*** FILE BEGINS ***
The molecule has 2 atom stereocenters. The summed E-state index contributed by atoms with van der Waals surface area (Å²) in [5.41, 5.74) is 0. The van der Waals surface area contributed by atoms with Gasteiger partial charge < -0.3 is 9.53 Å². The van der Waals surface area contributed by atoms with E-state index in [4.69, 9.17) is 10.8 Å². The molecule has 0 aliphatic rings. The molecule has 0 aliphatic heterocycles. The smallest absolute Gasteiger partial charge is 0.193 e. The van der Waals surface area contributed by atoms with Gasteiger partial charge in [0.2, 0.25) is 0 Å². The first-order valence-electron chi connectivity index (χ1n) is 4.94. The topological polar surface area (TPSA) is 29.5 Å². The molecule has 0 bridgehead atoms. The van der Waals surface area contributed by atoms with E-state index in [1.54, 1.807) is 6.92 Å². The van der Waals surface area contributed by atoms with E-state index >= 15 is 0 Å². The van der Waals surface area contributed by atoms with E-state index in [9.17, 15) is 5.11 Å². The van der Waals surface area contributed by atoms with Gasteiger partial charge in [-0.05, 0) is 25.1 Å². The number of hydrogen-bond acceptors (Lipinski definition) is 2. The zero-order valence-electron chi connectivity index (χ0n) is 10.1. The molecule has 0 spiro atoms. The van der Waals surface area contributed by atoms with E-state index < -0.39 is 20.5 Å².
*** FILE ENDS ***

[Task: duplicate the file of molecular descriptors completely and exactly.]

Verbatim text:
The molecule has 2 atom stereocenters. The summed E-state index contributed by atoms with van der Waals surface area (Å²) in [5.41, 5.74) is 0. The van der Waals surface area contributed by atoms with Gasteiger partial charge < -0.3 is 9.53 Å². The van der Waals surface area contributed by atoms with E-state index in [4.69, 9.17) is 10.8 Å². The molecule has 0 aliphatic rings. The molecule has 0 aliphatic heterocycles. The smallest absolute Gasteiger partial charge is 0.193 e. The van der Waals surface area contributed by atoms with Gasteiger partial charge in [0.2, 0.25) is 0 Å². The first-order valence-electron chi connectivity index (χ1n) is 4.94. The topological polar surface area (TPSA) is 29.5 Å². The molecule has 0 bridgehead atoms. The van der Waals surface area contributed by atoms with E-state index in [1.54, 1.807) is 6.92 Å². The van der Waals surface area contributed by atoms with E-state index >= 15 is 0 Å². The van der Waals surface area contributed by atoms with E-state index in [9.17, 15) is 5.11 Å². The van der Waals surface area contributed by atoms with Gasteiger partial charge in [-0.05, 0) is 25.1 Å². The number of hydrogen-bond acceptors (Lipinski definition) is 2. The zero-order valence-electron chi connectivity index (χ0n) is 10.1. The molecule has 0 spiro atoms. The van der Waals surface area contributed by atoms with E-state index < -0.39 is 20.5 Å².